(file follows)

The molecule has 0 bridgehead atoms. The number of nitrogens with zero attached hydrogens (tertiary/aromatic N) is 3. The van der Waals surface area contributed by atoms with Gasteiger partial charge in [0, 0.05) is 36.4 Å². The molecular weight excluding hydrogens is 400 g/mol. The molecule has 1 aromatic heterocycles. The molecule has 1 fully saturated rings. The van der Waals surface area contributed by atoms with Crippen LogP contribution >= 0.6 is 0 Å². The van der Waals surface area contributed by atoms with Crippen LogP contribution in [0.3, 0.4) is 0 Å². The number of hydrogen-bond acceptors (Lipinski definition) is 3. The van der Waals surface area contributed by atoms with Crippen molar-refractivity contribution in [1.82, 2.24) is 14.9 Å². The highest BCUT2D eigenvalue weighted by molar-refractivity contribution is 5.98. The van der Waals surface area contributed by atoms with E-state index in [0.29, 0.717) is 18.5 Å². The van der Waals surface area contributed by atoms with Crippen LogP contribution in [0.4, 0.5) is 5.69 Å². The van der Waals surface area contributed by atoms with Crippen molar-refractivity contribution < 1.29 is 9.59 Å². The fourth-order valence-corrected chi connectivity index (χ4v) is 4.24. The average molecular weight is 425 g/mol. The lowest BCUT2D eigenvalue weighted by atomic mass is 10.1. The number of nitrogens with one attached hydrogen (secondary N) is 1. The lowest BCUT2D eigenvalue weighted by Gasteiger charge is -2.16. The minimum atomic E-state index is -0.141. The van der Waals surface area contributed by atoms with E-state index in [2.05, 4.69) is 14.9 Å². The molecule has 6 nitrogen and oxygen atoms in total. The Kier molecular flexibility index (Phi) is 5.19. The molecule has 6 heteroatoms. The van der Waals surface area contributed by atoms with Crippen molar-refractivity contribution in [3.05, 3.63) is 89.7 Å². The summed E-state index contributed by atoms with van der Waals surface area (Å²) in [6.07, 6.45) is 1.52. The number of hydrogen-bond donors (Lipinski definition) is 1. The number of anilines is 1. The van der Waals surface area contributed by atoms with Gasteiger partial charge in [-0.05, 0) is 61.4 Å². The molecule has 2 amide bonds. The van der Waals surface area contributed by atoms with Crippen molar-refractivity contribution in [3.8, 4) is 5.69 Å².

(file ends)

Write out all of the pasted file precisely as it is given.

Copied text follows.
The molecule has 0 bridgehead atoms. The number of nitrogens with zero attached hydrogens (tertiary/aromatic N) is 3. The van der Waals surface area contributed by atoms with Gasteiger partial charge in [0, 0.05) is 36.4 Å². The molecular weight excluding hydrogens is 400 g/mol. The molecule has 1 aromatic heterocycles. The molecule has 1 fully saturated rings. The van der Waals surface area contributed by atoms with Crippen LogP contribution >= 0.6 is 0 Å². The van der Waals surface area contributed by atoms with Crippen LogP contribution in [0.3, 0.4) is 0 Å². The number of hydrogen-bond acceptors (Lipinski definition) is 3. The van der Waals surface area contributed by atoms with Crippen molar-refractivity contribution in [1.82, 2.24) is 14.9 Å². The highest BCUT2D eigenvalue weighted by molar-refractivity contribution is 5.98. The van der Waals surface area contributed by atoms with E-state index in [0.29, 0.717) is 18.5 Å². The van der Waals surface area contributed by atoms with Crippen LogP contribution in [0.4, 0.5) is 5.69 Å². The van der Waals surface area contributed by atoms with Crippen molar-refractivity contribution < 1.29 is 9.59 Å². The fourth-order valence-corrected chi connectivity index (χ4v) is 4.24. The average molecular weight is 425 g/mol. The lowest BCUT2D eigenvalue weighted by atomic mass is 10.1. The number of nitrogens with one attached hydrogen (secondary N) is 1. The lowest BCUT2D eigenvalue weighted by Gasteiger charge is -2.16. The minimum atomic E-state index is -0.141. The van der Waals surface area contributed by atoms with E-state index in [2.05, 4.69) is 14.9 Å². The molecule has 6 nitrogen and oxygen atoms in total. The Kier molecular flexibility index (Phi) is 5.19. The molecule has 6 heteroatoms. The van der Waals surface area contributed by atoms with Crippen molar-refractivity contribution in [3.05, 3.63) is 89.7 Å². The summed E-state index contributed by atoms with van der Waals surface area (Å²) in [6.07, 6.45) is 1.52. The number of hydrogen-bond donors (Lipinski definition) is 1. The number of anilines is 1. The van der Waals surface area contributed by atoms with Gasteiger partial charge in [-0.05, 0) is 61.4 Å². The molecule has 2 amide bonds. The van der Waals surface area contributed by atoms with Crippen molar-refractivity contribution in [3.8, 4) is 5.69 Å².